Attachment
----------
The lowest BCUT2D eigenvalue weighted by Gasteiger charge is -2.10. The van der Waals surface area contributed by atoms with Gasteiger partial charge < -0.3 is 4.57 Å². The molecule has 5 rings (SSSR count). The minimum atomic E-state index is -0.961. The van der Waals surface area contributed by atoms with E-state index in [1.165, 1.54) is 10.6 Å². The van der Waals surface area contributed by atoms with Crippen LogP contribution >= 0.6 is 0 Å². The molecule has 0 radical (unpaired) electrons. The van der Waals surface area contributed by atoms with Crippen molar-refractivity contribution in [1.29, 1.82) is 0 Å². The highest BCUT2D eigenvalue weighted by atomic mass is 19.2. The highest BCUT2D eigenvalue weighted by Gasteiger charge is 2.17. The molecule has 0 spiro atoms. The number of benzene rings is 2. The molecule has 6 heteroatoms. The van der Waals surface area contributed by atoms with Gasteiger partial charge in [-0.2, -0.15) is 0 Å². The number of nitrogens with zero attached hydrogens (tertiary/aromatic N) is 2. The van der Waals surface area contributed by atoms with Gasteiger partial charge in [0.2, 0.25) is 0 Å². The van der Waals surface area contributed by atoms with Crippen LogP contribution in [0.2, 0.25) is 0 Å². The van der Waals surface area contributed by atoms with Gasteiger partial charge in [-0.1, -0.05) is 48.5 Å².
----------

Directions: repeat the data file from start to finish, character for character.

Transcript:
The lowest BCUT2D eigenvalue weighted by Gasteiger charge is -2.10. The van der Waals surface area contributed by atoms with Gasteiger partial charge < -0.3 is 4.57 Å². The molecule has 5 rings (SSSR count). The minimum atomic E-state index is -0.961. The van der Waals surface area contributed by atoms with E-state index in [1.165, 1.54) is 10.6 Å². The van der Waals surface area contributed by atoms with Crippen LogP contribution >= 0.6 is 0 Å². The molecule has 0 radical (unpaired) electrons. The van der Waals surface area contributed by atoms with Crippen molar-refractivity contribution in [1.29, 1.82) is 0 Å². The highest BCUT2D eigenvalue weighted by atomic mass is 19.2. The highest BCUT2D eigenvalue weighted by Gasteiger charge is 2.17. The molecule has 0 spiro atoms. The number of benzene rings is 2. The molecule has 6 heteroatoms. The van der Waals surface area contributed by atoms with Gasteiger partial charge in [-0.2, -0.15) is 0 Å². The number of nitrogens with zero attached hydrogens (tertiary/aromatic N) is 2. The van der Waals surface area contributed by atoms with Gasteiger partial charge in [0.2, 0.25) is 0 Å². The van der Waals surface area contributed by atoms with Crippen LogP contribution in [0.2, 0.25) is 0 Å². The van der Waals surface area contributed by atoms with Gasteiger partial charge in [-0.1, -0.05) is 48.5 Å².